If you can’t change the system, change the frame — it comes to the same thing. The proposed reframing must be genuinely beneficial to all parties or it will produce a destructive kickback.

In order to remain unchanged, the system must change. Specifically, the changes that must occur are changes in the patterns of changing (or strategies) previously employed to prevent drastic internal change. The capacity to change in such a way as to remain stable when the ground rules change is a higher-order level of stability, which fully deserves its designation as Ultra-stability


There is, potentially, an in-between place where we may not have a theory for the way the system works in infinite detail, but Geoffrey west, has shown that you generally can get what physics calls a “coarse grain description”: an understanding of the idealized, average behavior of these systems. That’s what the scaling laws represent. They show that if you tell me the size of a mammal — its mass, how much it weighs. I can tell you to 80 or 90 percent accuracy how much food it needs to eat a day, how fast its heart beats, how long it is going to live, the length and radius of the fifth branch of its circulatory system, the flow rate of blood of a typical capillary, the structure of its respiratory system, how long it needs to sleep and so on.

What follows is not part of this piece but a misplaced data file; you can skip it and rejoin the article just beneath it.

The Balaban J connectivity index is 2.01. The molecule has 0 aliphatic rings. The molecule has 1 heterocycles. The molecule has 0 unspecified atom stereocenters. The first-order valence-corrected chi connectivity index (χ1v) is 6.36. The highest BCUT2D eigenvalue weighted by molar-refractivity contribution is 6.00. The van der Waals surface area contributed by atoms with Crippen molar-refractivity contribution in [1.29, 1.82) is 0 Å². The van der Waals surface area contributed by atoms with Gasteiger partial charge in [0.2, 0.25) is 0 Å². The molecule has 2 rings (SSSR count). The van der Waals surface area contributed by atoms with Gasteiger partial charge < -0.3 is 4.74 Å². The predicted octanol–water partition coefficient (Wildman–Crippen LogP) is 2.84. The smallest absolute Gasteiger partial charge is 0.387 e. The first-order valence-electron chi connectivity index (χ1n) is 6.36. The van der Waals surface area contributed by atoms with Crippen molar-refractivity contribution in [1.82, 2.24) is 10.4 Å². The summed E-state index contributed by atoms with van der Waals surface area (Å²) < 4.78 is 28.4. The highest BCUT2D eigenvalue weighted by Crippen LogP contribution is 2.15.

You can answer all of these kinds of systems for the average idealized mammal of a given size, and it will be correct to an 85 or 90 percent level. I can predict the metabolism of an elephant, for example, but give me a specific element and I won’t be able to tell you exactly what the metabolic rate is. By metabolic rate, I mean that in colloquial terms: How much it is going to need to eat each day. To bring it closer to home, one can roughly predict the lifespan of a mammal of a given size, and in particular where this life span of a hundred years come from. I can tell you what the parameters are that control that, but I won’t be able to tell you detail how long you’re going to live.